The 20 Most Random Sports Heroes
We don't realize why we love sports when Alex Rodriguez, who makes $30 million a year, hits a game-winning home run.
We don't realize why we love sports when Kobe Bryant drops 40 in the NBA Finals because that's what he's supposed to do.
We love sports for the same reason we love guys like Adam Sandler; when a guy who looks like he could be your next-door neighbor becomes immortal, it just makes you feel like anything's possible.
Rosters run deep in every sport, so when the everyman at the bottom of the depth chart hits the game-winning home run, or the scrub who barely qualified goes hole-for-hole with Tiger Woods, it reminds us what makes sports so magical.
They can bring out parts of us that we didn't even know existed.
Here are 20 guys who had no business hanging with the stars, yet they did it any way.
Honorable Mention: Desmond Howard, Super Bowl XXXI
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We start this list off with a guy we always knew was great, yet forgot about.
In college, Desmond Howard was about as dangerous with a football in his hands as Charlie Sheen is with a microphone.
But Howard was always considered a major bust as a pro—well, that was until Super Bowl XXXI.
While Brett Favre was busy trying to think of a way to bang Cameron Diaz, Howard took over that game.
He put the game on ice in the third quarter with his kick return to the house and totaled 244 all-purpose yards for the game.
Not too bad for a bust.
20. Leon Spinks, Feb. 15, 1978
Leon Spinks was—putting it nicely—a mediocre boxer for his career.
By the time he had officially retired his record was 26-17-3.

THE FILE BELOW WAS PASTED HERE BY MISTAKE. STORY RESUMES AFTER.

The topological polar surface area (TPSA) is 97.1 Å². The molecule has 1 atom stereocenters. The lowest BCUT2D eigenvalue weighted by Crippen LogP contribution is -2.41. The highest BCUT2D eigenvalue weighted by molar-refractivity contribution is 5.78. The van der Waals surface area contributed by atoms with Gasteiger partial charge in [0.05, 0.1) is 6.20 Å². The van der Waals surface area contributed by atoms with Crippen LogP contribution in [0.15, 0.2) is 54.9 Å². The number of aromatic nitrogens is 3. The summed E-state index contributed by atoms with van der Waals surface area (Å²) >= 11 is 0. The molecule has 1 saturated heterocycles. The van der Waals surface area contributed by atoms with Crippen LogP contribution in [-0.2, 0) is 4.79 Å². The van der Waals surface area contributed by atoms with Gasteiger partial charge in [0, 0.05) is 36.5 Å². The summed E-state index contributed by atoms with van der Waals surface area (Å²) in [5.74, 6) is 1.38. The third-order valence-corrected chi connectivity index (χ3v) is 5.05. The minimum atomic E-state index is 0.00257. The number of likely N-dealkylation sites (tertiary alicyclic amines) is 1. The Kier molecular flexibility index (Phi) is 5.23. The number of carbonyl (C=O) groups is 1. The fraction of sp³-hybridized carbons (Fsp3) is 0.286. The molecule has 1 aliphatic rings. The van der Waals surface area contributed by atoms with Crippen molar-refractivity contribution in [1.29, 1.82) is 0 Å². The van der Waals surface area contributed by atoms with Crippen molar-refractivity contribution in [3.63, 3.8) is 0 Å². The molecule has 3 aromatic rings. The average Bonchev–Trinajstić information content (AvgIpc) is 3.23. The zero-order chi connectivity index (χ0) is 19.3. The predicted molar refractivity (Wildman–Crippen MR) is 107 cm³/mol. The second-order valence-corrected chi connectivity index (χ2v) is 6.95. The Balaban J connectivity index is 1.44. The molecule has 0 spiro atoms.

But it mattered not how he retired, it mattered who he retired.
When Spinks defeated Muhammad Ali, it was essentially the end of Ali as we knew him.
Nobody in the history of sports had more swagger than Ali, yet after the night of Feb. 15, 1978 he would never again be the same.
And who was the man who slayed the king of charisma? Leon Spinks.
Not bad for a mediocre boxer from Missouri.
19. Dexter Jackson, Super Bowl XXXVII
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Going into Super Bowl XXXVII, Dexter Jackson was an afterthought on an absolutely dominant Tampa Bay Buccaneers defense.
Most considered his biggest asset to the team his ability to not screw up, since that was all he was ever asked to do.
But on the night that followed Super Bowl XXXVII, Jackson had something that Dan Marino Brett Favre, and Walter Payton never got—a Super Bowl MVP award.
Jackson picked off two passes in the Super Bowl, and now he plays in the UFL.
Talk about adrenaline...
18. Keith Smart, 1987 NCAA Championship Game
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You know Keith Smart. He's been coaching in the NBA for more than a decade.
What you don't know about Smart though, is that he's a former NBA scrub for the San Antonio Spurs. And before that, he was a star at Garden City Community College.
But somewhere in between, for just one year, he played for the Indiana Hoosiers.
Obviously as a community college transfer, he was far from heralded in the Hoosier state, but that changed after the 1987 NCAA Championship game.
Smart etched himself in Hoosier history that night by hitting the game-winning shot, and then he never accomplished another thing as a basketball player in his life.
17. John Druce, 1989-90 NHL Playoffs
John Druce was never really a good NHL player, but you wouldn't know that watching the 1989-1990 Stanley Cup Playoffs.
In his 531-game career, Druce scored 113 goals; through 15 games of the 1990 playoffs, he scored 14 goals.
The only reason he's not higher is because the Caps didn't win the Stanley Cup that year.
16. Rocco Mediate, 2008 U.S. Open
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People tend to forget it these days, but in 2008, Rocco Mediate was the hottest name in sports.
Because unlike Tiger Woods he wasn't a millionaire, he wasn't a big name and he actually seemed like an average guy.
But at Torrey Pines in 2008 he was far from average.
The 46-year-old Mediate was a pinky's-width away from victory several times during his showdown with Woods, and even though he did officially lose to Tiger after seven sudden-death holes, Mediate was a winner on that day.
15. James Washington, Super Bowl XXVIII
Going into Super Bowl XXVIII, James Washington's biggest claim to fame was that his grandfather—George Washington Carver—invented peanut butter.